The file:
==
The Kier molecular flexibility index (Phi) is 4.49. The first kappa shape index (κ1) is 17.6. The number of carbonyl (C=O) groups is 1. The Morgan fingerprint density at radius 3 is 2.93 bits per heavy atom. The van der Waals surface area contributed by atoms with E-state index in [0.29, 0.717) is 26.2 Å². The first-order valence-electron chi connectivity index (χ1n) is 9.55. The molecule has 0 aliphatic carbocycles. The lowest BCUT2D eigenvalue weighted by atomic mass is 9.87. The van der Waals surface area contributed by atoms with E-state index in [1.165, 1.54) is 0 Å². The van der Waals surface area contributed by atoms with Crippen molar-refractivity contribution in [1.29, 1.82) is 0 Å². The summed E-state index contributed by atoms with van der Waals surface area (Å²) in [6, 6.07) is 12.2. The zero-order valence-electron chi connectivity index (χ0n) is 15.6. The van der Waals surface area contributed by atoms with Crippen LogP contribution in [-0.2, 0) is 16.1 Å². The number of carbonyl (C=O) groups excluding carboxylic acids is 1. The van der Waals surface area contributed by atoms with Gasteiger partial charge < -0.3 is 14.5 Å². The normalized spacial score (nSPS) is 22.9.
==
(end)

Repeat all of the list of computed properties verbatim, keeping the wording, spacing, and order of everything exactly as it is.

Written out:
The Kier molecular flexibility index (Phi) is 4.49. The first kappa shape index (κ1) is 17.6. The number of carbonyl (C=O) groups is 1. The Morgan fingerprint density at radius 3 is 2.93 bits per heavy atom. The van der Waals surface area contributed by atoms with E-state index in [0.29, 0.717) is 26.2 Å². The first-order valence-electron chi connectivity index (χ1n) is 9.55. The molecule has 0 aliphatic carbocycles. The lowest BCUT2D eigenvalue weighted by atomic mass is 9.87. The van der Waals surface area contributed by atoms with E-state index in [1.165, 1.54) is 0 Å². The van der Waals surface area contributed by atoms with Crippen molar-refractivity contribution in [1.29, 1.82) is 0 Å². The summed E-state index contributed by atoms with van der Waals surface area (Å²) in [6, 6.07) is 12.2. The zero-order valence-electron chi connectivity index (χ0n) is 15.6. The van der Waals surface area contributed by atoms with Crippen LogP contribution in [-0.2, 0) is 16.1 Å². The number of carbonyl (C=O) groups excluding carboxylic acids is 1. The van der Waals surface area contributed by atoms with Gasteiger partial charge < -0.3 is 14.5 Å². The normalized spacial score (nSPS) is 22.9.